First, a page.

It’s graduation time for America’s high-school seniors, many of whom are now old enough to vote. But if the most recent evaluation of what they know about their country’s history and its government is accurate, very few of them are ready for that responsibility. According to the 2010 National Assessment of Educational Progress (NAEP), just 12 percent of seniors are proficient in U.S. history while only 24 percent measure up in civics.
Such a dismal showing will come as no surprise to most Americans.
Last fall, we asked 1,000 Americans what they believe high schools should be teaching about citizenship and whether students actually learn those things. According to the results, Americans think most high-schoolers lack rudimentary knowledge about American history and government — a low opinion that certainly seems justified by the recent NAEP scores. When we asked respondents to rate their confidence levels about whether students have mastered important content and skills, the numbers never topped 50 percent for any item.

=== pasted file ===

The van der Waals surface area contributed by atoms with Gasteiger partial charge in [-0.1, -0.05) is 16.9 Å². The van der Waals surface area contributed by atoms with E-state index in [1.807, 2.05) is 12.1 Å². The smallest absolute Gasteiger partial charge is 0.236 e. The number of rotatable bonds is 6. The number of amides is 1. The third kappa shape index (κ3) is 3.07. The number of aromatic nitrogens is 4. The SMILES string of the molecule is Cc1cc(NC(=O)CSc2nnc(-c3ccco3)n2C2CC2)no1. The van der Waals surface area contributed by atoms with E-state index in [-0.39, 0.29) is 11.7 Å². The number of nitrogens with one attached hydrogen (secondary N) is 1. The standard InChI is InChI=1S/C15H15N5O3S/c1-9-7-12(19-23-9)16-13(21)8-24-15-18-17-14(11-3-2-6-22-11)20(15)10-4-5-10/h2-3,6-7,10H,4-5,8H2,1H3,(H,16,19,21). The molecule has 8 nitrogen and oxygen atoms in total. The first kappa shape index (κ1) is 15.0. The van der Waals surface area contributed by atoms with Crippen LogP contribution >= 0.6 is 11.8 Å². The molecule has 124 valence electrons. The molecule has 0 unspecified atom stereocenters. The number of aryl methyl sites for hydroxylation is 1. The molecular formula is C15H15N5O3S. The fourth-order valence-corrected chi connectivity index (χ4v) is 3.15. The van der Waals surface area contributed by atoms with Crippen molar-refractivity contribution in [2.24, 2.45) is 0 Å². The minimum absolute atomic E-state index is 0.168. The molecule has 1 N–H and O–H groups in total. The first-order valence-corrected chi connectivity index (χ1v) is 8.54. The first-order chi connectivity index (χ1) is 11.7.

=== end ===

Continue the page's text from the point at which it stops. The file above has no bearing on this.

Worse, the more important the public considered a civics topic, the less confident they were that students were learning it. While almost 70 percent of respondents thought teaching students to identify the protections in the Bill of Rights was absolutely essential, barely one-third were at all confident that most high-school graduates can do so. Fewer still thought students had learned basic concepts about U.S. government, such as the separation of powers.
The NAEP results suggest they might be on to something. When asked about the topics they’d studied in civics, 72 percent of twelfth-graders cited the Constitution in 2006, but the rate dropped to 67 percent in 2010. Just 66 percent recalled covering Congress, compared with 69 percent in 2006….
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